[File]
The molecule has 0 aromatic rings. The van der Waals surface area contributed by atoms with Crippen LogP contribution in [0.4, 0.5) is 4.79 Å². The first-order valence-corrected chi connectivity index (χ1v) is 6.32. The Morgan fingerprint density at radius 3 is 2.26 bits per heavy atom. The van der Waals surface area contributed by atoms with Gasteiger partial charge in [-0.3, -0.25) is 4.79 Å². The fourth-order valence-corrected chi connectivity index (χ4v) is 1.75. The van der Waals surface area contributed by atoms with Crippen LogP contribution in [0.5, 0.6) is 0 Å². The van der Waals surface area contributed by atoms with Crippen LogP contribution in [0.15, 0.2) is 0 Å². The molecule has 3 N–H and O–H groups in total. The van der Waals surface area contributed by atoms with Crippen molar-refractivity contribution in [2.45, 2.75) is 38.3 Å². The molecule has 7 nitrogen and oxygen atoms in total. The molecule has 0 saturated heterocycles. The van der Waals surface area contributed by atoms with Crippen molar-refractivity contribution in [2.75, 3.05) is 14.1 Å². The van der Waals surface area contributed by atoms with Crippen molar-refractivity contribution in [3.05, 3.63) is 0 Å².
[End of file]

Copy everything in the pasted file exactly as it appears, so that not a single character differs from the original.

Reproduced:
The molecule has 0 aromatic rings. The van der Waals surface area contributed by atoms with Crippen LogP contribution in [0.4, 0.5) is 4.79 Å². The first-order valence-corrected chi connectivity index (χ1v) is 6.32. The Morgan fingerprint density at radius 3 is 2.26 bits per heavy atom. The van der Waals surface area contributed by atoms with Gasteiger partial charge in [-0.3, -0.25) is 4.79 Å². The fourth-order valence-corrected chi connectivity index (χ4v) is 1.75. The van der Waals surface area contributed by atoms with Crippen LogP contribution in [0.5, 0.6) is 0 Å². The van der Waals surface area contributed by atoms with Crippen LogP contribution in [0.15, 0.2) is 0 Å². The molecule has 3 N–H and O–H groups in total. The van der Waals surface area contributed by atoms with Crippen molar-refractivity contribution in [2.45, 2.75) is 38.3 Å². The molecule has 7 nitrogen and oxygen atoms in total. The molecule has 0 saturated heterocycles. The van der Waals surface area contributed by atoms with Crippen molar-refractivity contribution in [2.75, 3.05) is 14.1 Å². The van der Waals surface area contributed by atoms with Crippen molar-refractivity contribution in [3.05, 3.63) is 0 Å².